Operative time increases when training surgical residents in the operating room
CHICAGO – There is an increase in operative time required to complete some surgical procedures associated with training surgical residents in the operating room, according to an article in the April issue of The Archives of Surgery, one of the JAMA/Archives journals.
According to the article, it is widely believed that the amount of time required to perform an operation increases when the procedure also involves training a surgical resident. The article states that this increase in time does not translate into a financial burden for the hospital. In addition, although not part of this study, other research has shown no deleterious effects of increased operative time.
Timothy J. Babineau, M.D., M.B.A., from Boston University School of Medicine, and colleagues compared the operative times of academic surgeons performing four common surgical procedures before and after the introduction of a post-graduate resident into the operating room at a community teaching hospital. Between January 1, 2001 and June 30, 2002, four academic surgeons performed operations without a resident. During that time, they either operated alone for hernia surgeries, or assisted each other for laparoscopic cholecystectomy (gall bladder removal), colectomy (removal of part of the colon), and carotid endarterectomy (removal of plaque from an artery that supplies blood to the brain). From July 1, 2002 through March 31, 2003, these same four surgeons were assisted on the same procedures by a resident physician in the third year of a post-graduate surgical training program.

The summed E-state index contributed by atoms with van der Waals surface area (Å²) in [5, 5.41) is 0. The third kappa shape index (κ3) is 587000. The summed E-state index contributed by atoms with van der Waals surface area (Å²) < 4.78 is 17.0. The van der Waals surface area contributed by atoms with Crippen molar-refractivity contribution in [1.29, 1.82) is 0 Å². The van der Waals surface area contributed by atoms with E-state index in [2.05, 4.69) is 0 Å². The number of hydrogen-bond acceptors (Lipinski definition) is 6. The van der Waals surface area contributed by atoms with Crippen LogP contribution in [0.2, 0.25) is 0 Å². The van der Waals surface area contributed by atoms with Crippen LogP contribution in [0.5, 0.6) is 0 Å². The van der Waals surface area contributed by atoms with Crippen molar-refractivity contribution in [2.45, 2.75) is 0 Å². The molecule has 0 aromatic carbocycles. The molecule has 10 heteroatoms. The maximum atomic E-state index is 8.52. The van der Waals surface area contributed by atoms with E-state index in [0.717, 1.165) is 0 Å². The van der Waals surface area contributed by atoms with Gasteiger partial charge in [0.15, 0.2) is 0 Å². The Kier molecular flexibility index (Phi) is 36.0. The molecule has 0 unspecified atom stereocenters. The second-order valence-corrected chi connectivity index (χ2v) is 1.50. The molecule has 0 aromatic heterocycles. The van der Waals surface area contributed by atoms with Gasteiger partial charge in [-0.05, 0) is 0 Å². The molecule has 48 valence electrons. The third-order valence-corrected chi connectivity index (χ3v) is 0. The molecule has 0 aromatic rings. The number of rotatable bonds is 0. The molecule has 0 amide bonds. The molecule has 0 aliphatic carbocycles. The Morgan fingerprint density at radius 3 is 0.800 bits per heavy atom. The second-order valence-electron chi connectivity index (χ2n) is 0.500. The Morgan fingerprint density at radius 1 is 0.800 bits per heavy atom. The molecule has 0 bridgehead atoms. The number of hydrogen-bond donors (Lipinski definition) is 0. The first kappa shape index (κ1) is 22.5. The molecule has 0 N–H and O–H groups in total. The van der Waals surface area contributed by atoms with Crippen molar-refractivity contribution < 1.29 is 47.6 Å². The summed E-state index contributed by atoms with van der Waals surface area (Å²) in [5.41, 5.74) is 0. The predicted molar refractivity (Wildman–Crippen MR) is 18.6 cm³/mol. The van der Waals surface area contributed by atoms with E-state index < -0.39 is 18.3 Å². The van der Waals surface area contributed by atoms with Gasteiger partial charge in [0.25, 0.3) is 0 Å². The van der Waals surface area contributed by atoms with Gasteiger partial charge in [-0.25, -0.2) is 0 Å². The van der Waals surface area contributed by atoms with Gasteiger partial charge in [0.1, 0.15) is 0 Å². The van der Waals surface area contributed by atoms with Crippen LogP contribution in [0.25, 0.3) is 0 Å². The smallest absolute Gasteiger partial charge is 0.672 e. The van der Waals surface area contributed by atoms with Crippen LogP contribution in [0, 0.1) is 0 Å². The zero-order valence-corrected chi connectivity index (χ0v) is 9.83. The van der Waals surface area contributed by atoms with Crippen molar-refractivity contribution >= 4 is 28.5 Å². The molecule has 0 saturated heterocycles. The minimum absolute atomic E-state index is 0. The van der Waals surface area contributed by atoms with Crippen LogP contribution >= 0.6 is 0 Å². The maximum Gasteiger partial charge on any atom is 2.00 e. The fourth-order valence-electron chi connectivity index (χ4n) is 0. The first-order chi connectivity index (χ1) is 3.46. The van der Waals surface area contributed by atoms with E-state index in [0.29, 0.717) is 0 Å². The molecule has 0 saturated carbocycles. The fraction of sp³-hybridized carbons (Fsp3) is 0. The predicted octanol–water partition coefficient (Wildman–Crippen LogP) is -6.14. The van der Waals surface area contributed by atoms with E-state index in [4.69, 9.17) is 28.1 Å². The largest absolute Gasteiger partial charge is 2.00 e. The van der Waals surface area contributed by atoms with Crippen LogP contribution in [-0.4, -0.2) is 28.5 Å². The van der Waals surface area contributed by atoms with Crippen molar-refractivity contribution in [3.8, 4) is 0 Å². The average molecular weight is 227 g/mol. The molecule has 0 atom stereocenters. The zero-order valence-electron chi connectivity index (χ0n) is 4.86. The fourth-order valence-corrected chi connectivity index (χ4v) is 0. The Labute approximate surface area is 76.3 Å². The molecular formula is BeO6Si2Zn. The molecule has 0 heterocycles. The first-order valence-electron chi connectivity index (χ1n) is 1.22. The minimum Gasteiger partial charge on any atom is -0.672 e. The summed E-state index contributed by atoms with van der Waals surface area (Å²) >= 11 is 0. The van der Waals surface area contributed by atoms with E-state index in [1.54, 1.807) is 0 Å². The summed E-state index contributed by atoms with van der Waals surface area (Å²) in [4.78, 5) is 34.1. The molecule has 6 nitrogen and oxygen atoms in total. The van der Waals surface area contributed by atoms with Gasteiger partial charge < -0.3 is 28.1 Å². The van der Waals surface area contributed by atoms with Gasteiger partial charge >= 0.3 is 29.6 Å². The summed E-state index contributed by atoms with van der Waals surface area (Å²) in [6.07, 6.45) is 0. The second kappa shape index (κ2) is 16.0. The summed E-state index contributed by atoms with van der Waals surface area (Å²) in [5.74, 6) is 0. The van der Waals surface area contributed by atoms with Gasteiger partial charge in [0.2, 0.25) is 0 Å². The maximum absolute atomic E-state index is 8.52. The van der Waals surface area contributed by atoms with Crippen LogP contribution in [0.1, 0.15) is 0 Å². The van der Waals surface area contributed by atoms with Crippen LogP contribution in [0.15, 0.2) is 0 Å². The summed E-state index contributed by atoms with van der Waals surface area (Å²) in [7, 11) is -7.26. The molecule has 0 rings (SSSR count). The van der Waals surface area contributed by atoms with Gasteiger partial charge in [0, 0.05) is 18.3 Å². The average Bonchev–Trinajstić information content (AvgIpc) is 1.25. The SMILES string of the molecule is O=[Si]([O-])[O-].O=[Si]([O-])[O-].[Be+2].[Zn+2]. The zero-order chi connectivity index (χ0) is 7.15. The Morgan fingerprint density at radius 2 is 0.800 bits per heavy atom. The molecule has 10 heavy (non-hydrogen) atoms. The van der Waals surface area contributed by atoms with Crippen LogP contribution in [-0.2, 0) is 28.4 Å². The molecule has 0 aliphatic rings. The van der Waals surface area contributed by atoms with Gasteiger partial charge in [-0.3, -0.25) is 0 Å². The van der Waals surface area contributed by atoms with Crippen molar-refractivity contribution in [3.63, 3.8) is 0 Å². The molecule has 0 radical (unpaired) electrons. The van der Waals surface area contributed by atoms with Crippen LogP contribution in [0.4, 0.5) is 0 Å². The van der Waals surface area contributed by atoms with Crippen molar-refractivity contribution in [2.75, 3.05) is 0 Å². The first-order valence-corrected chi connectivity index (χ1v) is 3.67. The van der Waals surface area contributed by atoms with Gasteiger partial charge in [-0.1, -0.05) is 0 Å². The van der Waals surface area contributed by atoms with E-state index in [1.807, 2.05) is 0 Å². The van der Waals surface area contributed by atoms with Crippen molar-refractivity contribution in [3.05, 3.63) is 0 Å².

The researchers found the amount of time required to perform each of the procedures increased with the addition of the surgical resident.
- Hernia surgery – increase of eight minutes
- Laparoscopic cholecystectomy – increase of 23 minutes
- Carotid endarterectomy – increase of 44 minutes
- Partial colectomy – increase of 60 minutes
The authors suggest that time spent in the operating room teaching residents represents an opportunity cost in time that the surgeon could use to meet other demands such as teaching, writing and research. "Such a cost, however, must be balanced against the time savings that residents generate by unloading many of the preoperative and postoperative patient care tasks that would otherwise fall to the attending staff," the researchers write.
Source: Eurekalert & othersLast reviewed: By John M. Grohol, Psy.D. on 21 Feb 2009
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